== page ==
An Almost Wordless Wednesday post since the shot doesn't really need a caption. But I want to share my enthusiasm for this holiday tradition. It was a joy to view the dozen or more lighted vessels as they cruised past in front of the house and gathered in the cove.
The flotilla paused in front of the nearby park and treated our neighborhood to a 20-minute program of Christmas music. The truly hardy souls gathered along the park's shore, other neighbors viewed from their windows, and many of us hung out on docks to enjoy the annual event... and dash inside for a hot drink to warm our hands and our insides. Cool, windy, drizzly weather and any stress of the season was forgotten as the familiar carols filled the air. I LOVE Christmas happenings in Seattle.
Yellow umbrellas dot the landscape in Seattle's University Village, available to shoppers any time, 24/7, throughout this open air shopping center. We're a city of hardy souls who rarely grab an umbrella to dash from car to store, or shop to shop. On days like today, when the sky opened up to pour down a record 2 inches of rain in six hours (link), umbrellas were much appreciated...
... appreciated, that is until the winds gusted and swirled, turning umbrellas inside out...
... threatening lift-off, with or without human accompaniment.
The yellow umbrellas were far more decorative than useful today, like alien yellow blossoms opening to November's moisture and gray clouds.
They seem better suited to gentle showers, not serious storms, but it's a friendly gesture from the U.Village management team.
Lunch with a friend at Sonrisa was a treat, as usual, but later on I had more fun watching the umbrella-wielding shoppers than I did actually doing any shopping. (Mary Poppins would have been right at home in the Village today.)
The south deck has suddenly sprouted spots of color, in keeping with the vivid blooms of the rhododendrons in the background. I can only imagine the laughter and good times that will fill up this space as the weather warms up. Good choice, Laci.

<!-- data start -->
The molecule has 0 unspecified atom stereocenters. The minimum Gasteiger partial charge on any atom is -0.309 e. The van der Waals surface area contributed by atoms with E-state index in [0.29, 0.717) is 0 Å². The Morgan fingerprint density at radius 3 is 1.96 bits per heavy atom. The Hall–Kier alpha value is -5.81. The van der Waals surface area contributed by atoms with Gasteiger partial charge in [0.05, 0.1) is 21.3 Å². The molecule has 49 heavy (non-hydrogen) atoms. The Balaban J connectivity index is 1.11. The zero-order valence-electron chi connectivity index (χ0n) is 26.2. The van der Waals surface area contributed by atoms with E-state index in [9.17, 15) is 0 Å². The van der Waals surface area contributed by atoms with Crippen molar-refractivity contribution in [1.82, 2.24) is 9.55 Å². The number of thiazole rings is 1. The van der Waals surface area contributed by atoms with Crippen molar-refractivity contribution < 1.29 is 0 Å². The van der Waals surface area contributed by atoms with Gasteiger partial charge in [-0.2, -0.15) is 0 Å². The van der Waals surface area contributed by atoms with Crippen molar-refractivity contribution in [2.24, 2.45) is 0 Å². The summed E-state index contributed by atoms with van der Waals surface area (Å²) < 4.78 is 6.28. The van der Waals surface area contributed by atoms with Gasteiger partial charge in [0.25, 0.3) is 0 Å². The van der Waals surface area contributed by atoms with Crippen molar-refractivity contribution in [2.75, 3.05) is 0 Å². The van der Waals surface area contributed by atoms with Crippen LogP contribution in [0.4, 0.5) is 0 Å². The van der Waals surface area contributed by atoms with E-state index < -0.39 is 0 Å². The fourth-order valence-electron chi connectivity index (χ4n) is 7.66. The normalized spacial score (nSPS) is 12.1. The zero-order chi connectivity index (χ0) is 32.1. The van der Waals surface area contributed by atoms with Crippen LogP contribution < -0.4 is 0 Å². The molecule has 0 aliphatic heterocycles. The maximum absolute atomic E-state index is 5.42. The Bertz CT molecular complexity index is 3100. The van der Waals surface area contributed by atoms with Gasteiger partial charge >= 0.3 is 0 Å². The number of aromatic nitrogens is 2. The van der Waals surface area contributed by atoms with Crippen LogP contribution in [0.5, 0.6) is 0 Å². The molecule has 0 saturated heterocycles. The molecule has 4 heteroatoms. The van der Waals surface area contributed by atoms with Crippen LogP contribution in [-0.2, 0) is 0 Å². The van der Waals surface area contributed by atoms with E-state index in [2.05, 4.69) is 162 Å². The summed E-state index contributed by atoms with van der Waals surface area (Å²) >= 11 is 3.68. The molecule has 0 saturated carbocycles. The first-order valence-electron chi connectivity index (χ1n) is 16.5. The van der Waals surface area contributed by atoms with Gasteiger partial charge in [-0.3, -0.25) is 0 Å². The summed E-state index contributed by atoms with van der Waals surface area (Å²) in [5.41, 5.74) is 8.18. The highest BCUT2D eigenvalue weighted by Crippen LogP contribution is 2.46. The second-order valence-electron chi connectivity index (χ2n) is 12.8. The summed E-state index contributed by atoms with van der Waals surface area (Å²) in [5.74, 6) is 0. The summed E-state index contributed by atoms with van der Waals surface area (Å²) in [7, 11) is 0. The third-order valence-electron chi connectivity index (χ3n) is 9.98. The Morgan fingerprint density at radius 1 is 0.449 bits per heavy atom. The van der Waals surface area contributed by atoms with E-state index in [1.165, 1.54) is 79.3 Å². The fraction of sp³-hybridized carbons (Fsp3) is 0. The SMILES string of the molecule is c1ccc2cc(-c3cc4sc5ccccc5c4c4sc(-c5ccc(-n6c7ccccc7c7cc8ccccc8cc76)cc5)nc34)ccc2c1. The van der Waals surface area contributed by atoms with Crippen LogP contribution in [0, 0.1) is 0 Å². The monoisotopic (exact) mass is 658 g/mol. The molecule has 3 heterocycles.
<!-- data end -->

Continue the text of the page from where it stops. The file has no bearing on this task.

Our local raccoons are usually active after dark, but this character ambled along the waterfront in full afternoon sunshine, casually ignoring any human activity. That could be confidence born of experience, or lucky-so-far overconfidence. I was so captivated by its actions that I almost forgot to grab the camera and record the moment.
It's official, today is the first day of Spring 2012, the Vernal Equinox. Throw off your winter coats and revel in the lengthening days... or at least look forward to it feeling less like Winter. The weatherman has forecast rain today with a high temperature of 46 F and a low of 39 F. I'll welcome Spring's arrival, but I'm ignoring March and looking forward to April when the Skagit Valley tulip fields are awash in color and our daytime temperatures might stay above 60.
For now I'll keep my coat handy and my umbrella too, for a stroll around the yard to exhort the spring flowers to ignore the rain and keep those blooms a'coming.
It's that time of year again, time to lose an hour of sleep as we set the clocks for Daylight Savings Time. Time to fool the body clock into thinking it's time to wake up an hour earlier. My brain will not be fooled by this clock adjustment.